$\newcommand{\R}{\mathbb{R}}$ $\newcommand{\C}{\mathbb{C}}$ $\newcommand{\N}{\mathbb{N}}$ $\newcommand{\Z}{\mathbb{Z}}$ $\newcommand{\pd}[2]{\frac{\partial #1}{\partial #2}}$

### Variational (Lagrangian) Formulation of Mechanics

Rather than specify a second order ODE $F=ma$ (or more explicitly, $\frac{d^2x}{dt^2}=\frac{1}{m}F(x)$) that determines a physical system, we can instead specify a functional equation $dA=0$, where $A=\int_{t_0}^{t_1}L(q(t),\dot{q}(t),t)dt$, and $L$ is the function called the Lagrangian. The classical inertial frame, Cartesian coordinate Lagrangian is $L(q(t),\dot{q}(t),t)=T-V=\frac{\dot{q}(t)^2}{2m}-V(q(t))$.

From variational calculus (see these notes) we can use the Euler-Lagrange equation to find a *function* $x$ which satisfies the equation. Intuitively, this is the curve in the state space which minimizes the action $A$. For the above value of $L$, we get back $F=ma$ from doing this. But the power of the above is that it’s very easy to change coordinate frames, and introduce different Lagrangians.

We say that the *generalized momentum* $p = \frac{\partial L}{\partial \dot{q}}$. For the Lagrangian above and Cartesian coordinates, this gives $p=mv$, but in general it doesn’t.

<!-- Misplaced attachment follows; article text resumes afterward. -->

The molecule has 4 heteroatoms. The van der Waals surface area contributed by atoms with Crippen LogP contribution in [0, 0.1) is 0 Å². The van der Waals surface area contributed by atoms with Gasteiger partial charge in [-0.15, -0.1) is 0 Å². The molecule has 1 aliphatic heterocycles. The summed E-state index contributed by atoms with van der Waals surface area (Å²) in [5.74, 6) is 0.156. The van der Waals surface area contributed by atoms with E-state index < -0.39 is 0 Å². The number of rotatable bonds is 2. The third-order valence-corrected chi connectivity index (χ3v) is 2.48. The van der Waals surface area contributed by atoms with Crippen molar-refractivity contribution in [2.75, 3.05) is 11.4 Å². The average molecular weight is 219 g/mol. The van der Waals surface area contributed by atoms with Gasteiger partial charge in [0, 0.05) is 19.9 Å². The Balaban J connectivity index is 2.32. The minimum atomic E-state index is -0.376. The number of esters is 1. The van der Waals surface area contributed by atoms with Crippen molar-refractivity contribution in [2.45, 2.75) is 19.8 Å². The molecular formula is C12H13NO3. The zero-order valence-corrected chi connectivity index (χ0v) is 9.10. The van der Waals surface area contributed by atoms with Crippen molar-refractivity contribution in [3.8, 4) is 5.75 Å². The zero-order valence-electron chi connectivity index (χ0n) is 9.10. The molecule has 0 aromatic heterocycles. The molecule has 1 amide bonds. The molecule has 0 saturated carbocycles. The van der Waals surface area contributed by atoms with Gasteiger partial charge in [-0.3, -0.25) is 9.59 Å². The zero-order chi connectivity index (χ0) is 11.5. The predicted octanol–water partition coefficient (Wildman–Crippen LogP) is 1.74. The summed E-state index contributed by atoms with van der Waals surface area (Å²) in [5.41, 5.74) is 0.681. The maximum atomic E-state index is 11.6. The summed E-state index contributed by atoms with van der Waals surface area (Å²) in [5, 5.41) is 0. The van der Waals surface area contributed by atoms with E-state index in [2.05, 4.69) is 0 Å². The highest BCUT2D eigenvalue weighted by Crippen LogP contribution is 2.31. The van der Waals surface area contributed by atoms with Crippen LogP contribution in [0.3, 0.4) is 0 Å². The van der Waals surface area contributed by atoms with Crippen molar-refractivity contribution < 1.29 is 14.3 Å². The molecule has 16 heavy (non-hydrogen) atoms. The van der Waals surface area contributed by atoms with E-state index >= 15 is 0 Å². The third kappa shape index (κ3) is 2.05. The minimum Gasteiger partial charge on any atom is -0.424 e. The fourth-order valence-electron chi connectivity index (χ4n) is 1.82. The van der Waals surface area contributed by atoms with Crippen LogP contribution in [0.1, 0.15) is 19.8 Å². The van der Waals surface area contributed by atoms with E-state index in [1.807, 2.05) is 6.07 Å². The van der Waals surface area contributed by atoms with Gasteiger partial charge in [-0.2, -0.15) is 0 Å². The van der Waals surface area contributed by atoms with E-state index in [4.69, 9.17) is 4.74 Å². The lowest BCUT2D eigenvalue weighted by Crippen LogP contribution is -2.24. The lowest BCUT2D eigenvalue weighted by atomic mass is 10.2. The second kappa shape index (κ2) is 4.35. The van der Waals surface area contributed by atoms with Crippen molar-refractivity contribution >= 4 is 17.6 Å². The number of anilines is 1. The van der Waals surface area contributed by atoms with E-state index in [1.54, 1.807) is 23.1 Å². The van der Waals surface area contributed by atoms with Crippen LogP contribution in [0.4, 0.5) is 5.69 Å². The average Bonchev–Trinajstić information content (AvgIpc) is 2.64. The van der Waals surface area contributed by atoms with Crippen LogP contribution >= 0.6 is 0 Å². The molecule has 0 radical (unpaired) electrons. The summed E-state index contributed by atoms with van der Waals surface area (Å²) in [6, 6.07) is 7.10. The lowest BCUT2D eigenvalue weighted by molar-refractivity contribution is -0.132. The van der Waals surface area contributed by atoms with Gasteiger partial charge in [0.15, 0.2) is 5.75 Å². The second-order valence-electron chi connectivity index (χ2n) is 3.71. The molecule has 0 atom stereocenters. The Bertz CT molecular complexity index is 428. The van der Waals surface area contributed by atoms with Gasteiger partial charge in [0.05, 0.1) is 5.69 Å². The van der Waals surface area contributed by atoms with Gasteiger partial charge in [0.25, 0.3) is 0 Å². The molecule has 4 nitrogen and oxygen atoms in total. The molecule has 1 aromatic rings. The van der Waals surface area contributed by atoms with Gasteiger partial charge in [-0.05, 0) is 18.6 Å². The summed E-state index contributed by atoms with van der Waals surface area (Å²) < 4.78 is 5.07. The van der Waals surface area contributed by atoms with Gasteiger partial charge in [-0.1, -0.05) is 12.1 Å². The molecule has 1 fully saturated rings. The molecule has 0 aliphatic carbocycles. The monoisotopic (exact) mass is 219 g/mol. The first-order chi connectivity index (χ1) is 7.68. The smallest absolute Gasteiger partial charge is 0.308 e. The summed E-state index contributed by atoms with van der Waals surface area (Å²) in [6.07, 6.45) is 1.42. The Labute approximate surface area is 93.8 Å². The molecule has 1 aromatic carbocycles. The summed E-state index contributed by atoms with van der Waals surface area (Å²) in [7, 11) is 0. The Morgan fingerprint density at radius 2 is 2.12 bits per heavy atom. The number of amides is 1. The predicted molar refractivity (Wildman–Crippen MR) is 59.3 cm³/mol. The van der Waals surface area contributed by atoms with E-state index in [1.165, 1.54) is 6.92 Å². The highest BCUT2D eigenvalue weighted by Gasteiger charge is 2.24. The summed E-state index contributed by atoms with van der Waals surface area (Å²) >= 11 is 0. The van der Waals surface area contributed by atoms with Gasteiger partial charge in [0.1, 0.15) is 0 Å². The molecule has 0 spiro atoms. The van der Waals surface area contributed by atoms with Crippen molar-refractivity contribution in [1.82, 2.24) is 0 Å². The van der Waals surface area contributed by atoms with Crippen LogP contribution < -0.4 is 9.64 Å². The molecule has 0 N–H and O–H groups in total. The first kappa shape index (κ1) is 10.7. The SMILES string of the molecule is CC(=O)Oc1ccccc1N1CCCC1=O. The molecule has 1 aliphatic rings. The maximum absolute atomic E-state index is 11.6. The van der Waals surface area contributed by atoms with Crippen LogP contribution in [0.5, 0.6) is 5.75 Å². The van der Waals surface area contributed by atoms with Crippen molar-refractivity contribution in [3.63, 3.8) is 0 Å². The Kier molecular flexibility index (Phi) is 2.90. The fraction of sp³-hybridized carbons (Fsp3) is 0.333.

**Important**: if you using a Euclidean coordinate system, it turns out that $L=T-V$, for the standard kinetic and potential energies. But this *isn’t* true in coordinate systems which aren’t rotation and shift invariant. So for example, to express the behavior of a pendulum, you want to use $\theta$ as your degree of freedom, but write $T$ and $V$ in terms of the Cartesian coordinates (which you then differentiate wrt. $\theta$ and $p_{\theta}$).

**Also important**: $\pd{L}{t}$ and $\frac{dL}{dt}$ are totally different quantities, because $L$ depends on $t$ both directly, and through $q$ and $\dot{q}$.

### Hamiltonian Formulation of Mechanics

Consider $H := p_i\dot{q}_i - L$. Here, I’m using Einstein notation to sum over different dimensions indexed by $i$, since $q$ and $p$ can be multidimensional.

To see why this quantity (which is the Legendre transform of the Lagrangian) is important, first note that, :

$$ \frac{dL}{dt} = \pd{L}{q_i}\dot{q}_i+\pd{L}{\dot{q}_i}\ddot{q}_i + \pd{L}{t} $$

Now, assuming that Euler-Lagrange is satisfied, $\pd{L}{q_i} = \frac{d}{dt}\pd{L}{\dot{q}_i} = \dot{p}_i$, so

$$ \frac{dL}{dt} = \dot{p}_i\dot{q}_i + p_i\ddot{q}_i + \pd{L}{t} = \frac{dp_i\dot{q}_i}{dt} + \pd{L}{t}$$

Then $\frac{dH}{dt}=-\pd{L}{t}$, so $H$ is a time-conserved quantity (the Hamiltonian) if the Lagrangian is not explicitly dependent on time.

More interestingly:

$$ \dot{p}_i = -\pd{H}{q_i} $$

$$ \dot{q}_i = \pd{H}{p_i}$$

If we consider a space of all the $p$ and $q$ dimensions together (*phase space*), then this system of equations tells us how a point in that space evolves.

We know by Liouville’s theorem that a divergence-free flow is incompressible. $H$ gives a divergence free flow, so phase flow is incompressible.